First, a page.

Easter Reflections

 
On this Easter Sunday, I’m struck by the preciousness of life despite its complexity, the worth of a soul despite some contentious people in my path these days, and the overwhelming power of God’s love and truth.

As CS Lewis said in his famous trilemma, ‘Liar, Lunatic or Lord’ — you can’t just call Jesus a good moral teacher. His claims were too great, too outrageous and supernatural. Either he was lying, was crazy — or he was right. And a day like today is as good a day as any to visit — or to revisit — his life and words, and decide for ourselves what we think. Personally, when I do so I am transformed — and relieved — by the purposeful love, sacrifice and forgiveness behind everything he did and said, and how applicable his wisdom is to me each day.

Right now around me, I see such joy — a friend marrying her long last love; my long-awaited baby goddaughter/niece’s first Easter; the blessings of my own kids, amid dealing with difficult classmates at school; and my noble husband, always seeking the right despite his many work stresses and unethical competitors…

And also I see such heart-rending challenge — a favorite young teacher with late-stage cancer; a friend with an ill child; another in a marriage troubled with addiction; health challenges all around; my local church divided by intense factions; conflicts within volunteer organizations; compatriots suffering around the world for their faith or ethnicity.

And yet there is Hope.

This day reminds me of my own people’s sacrifice – The Armenian Genocide of 1.5 million Armenians by Ottoman Turkey in 1915, commemorated on April 24 each year and having its 100th anniversary this year. Despite Turkey’s denial, more countries and institutions are acknowledging the truth of history than ever before and honoring the legacy of our ancestors, who died instead of giving up their faith, or their hope that their people would survive. And we did.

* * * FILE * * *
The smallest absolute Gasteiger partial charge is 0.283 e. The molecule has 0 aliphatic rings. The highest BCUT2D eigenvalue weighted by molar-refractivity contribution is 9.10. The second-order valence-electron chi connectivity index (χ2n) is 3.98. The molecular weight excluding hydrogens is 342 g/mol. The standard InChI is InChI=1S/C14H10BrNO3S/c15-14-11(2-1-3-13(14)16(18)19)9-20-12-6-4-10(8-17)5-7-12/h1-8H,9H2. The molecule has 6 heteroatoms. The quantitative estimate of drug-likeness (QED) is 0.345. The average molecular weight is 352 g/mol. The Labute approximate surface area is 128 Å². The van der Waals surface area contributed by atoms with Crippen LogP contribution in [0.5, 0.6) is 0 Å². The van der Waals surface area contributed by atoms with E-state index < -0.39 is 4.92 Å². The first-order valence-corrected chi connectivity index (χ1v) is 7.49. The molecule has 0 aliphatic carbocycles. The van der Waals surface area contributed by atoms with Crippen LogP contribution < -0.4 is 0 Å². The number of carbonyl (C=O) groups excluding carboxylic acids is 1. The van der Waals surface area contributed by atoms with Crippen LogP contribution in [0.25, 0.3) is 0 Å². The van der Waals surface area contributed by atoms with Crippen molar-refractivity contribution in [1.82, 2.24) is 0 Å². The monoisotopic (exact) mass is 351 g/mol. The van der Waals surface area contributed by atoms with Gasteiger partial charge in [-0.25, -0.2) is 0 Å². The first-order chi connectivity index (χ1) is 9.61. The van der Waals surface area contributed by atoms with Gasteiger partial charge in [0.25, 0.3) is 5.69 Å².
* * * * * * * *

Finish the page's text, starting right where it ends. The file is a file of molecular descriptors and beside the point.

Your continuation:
So much to be mindful of today — yet I’m resting in the fact that there is true Victory, because of Today.

As a character of mine says (a line I feel I cannot take credit for because of the inspiration out of nowhere that blew it onto a page one day): “Love who you can, while you can.”

And allow the Greatest of Loves to ease your heart today.

“He is not here; He is risen, just as he said!” — Matthew 28:6

Happy Easter.

Onward.
This post originally appeared on Easter 2015.

What’s in a Name…

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The kids and I made ornaments this weekend that I have a feeling will be favorites for a long time.

I saw a lovely and creative Christmas tree recently which, in addition to regular ornaments, had the various names for Jesus/God written on colorful, shaped paper. Simple and powerful words. So we did our own version on our tree this year.

Apparently, there are 100 such names in the Bible, all capturing a different quality or essence of God. Some, especially at this time of year, are very familiar: Immanuel, God with Us, King of Kings.

You can almost hear Handel’s Messiah, where the names soar forth in unison: “Wonderful! Counselor! The Mighty God! The Everlasting Father! The Prince of Peace…”

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The words are powerful. Christ’s 100 names, given by God, announced by angels and men alike, are a remarkable and comforting reminder of who he is — each one worth reflecting upon; and yet in his case even 100 names cannot capture all of who he is.

The 100 names also make me think of how we, as writers, often agonize over creating a name for the characters in our stories — something that gets their personality just right and subtly reflects their purpose in the story. Or coming up with the title of a work, which captures its spirit and core. So many possibilities…and we don’t want to mess it up. Do-overs are not really an option.

Similarly, I think of parents, carefully reading through name books or making lists to select their baby’s name — something which will be part of their identity for life. We want it to be empowering but not too limiting, right? Does that one sound too heavy? Is this too easy to mispronounce? Too long?

Or when a scientist discovers a cell or a star, a protein or a process; or when an inventor creates a new gadget or patent. What to name the thing that’s going to be one’s legacy? In textbooks and registries for decades to come?!

It’s not easy to name something. Scripture and literature, from Adam to Romeo and beyond, are full of references to the power and burden of names and naming. Maybe if we could have 100 names it would be easier too!

But one thing that all of these situations have in common is that it is a privilege to be the one who gets to name something. Or to title something. It is a heralding, a cementing-in of meaning.

The next time we name or title something, we can remember what a special opportunity it is. The words we choose are not only a reflection of what we are naming — they are a reflection of us as well.

Like the Virginia Woolf quote I saw mentioned on Twitter recently:
“If your life was a book title, what would it be?”

Onward!

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